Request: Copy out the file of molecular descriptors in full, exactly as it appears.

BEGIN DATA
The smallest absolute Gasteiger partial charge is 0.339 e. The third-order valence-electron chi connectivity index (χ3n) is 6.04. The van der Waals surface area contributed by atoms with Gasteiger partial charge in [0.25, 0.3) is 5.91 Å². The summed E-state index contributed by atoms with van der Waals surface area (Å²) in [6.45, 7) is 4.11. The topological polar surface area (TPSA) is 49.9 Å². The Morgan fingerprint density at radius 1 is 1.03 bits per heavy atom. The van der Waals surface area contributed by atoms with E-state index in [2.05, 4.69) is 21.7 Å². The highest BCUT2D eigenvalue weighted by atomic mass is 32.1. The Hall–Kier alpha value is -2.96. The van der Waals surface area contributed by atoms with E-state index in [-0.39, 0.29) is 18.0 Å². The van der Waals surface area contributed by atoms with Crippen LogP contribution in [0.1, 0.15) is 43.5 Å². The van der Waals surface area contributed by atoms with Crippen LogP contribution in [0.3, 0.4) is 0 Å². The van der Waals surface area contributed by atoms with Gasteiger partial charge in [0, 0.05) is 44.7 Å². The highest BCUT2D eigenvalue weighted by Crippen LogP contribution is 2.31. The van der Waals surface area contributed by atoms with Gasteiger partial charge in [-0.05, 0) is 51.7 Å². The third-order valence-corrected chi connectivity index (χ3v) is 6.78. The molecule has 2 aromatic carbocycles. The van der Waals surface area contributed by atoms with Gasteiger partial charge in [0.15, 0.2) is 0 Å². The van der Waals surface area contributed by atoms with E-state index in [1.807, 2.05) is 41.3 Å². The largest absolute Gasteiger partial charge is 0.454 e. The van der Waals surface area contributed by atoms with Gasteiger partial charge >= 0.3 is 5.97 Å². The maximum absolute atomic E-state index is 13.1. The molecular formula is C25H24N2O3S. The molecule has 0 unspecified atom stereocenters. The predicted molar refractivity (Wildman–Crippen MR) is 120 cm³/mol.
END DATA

The smallest absolute Gasteiger partial charge is 0.339 e. The third-order valence-electron chi connectivity index (χ3n) is 6.04. The van der Waals surface area contributed by atoms with Gasteiger partial charge in [0.25, 0.3) is 5.91 Å². The summed E-state index contributed by atoms with van der Waals surface area (Å²) in [6.45, 7) is 4.11. The topological polar surface area (TPSA) is 49.9 Å². The Morgan fingerprint density at radius 1 is 1.03 bits per heavy atom. The van der Waals surface area contributed by atoms with E-state index in [2.05, 4.69) is 21.7 Å². The highest BCUT2D eigenvalue weighted by atomic mass is 32.1. The Hall–Kier alpha value is -2.96. The van der Waals surface area contributed by atoms with E-state index in [-0.39, 0.29) is 18.0 Å². The van der Waals surface area contributed by atoms with Crippen LogP contribution in [0.1, 0.15) is 43.5 Å². The van der Waals surface area contributed by atoms with Crippen LogP contribution in [0.3, 0.4) is 0 Å². The van der Waals surface area contributed by atoms with Gasteiger partial charge in [0, 0.05) is 44.7 Å². The highest BCUT2D eigenvalue weighted by Crippen LogP contribution is 2.31. The van der Waals surface area contributed by atoms with Gasteiger partial charge in [-0.05, 0) is 51.7 Å². The third-order valence-corrected chi connectivity index (χ3v) is 6.78. The molecule has 2 aromatic carbocycles. The van der Waals surface area contributed by atoms with Gasteiger partial charge in [0.15, 0.2) is 0 Å². The van der Waals surface area contributed by atoms with E-state index in [1.807, 2.05) is 41.3 Å². The largest absolute Gasteiger partial charge is 0.454 e. The van der Waals surface area contributed by atoms with Gasteiger partial charge >= 0.3 is 5.97 Å². The maximum absolute atomic E-state index is 13.1. The molecular formula is C25H24N2O3S. The molecule has 0 unspecified atom stereocenters. The predicted molar refractivity (Wildman–Crippen MR) is 120 cm³/mol.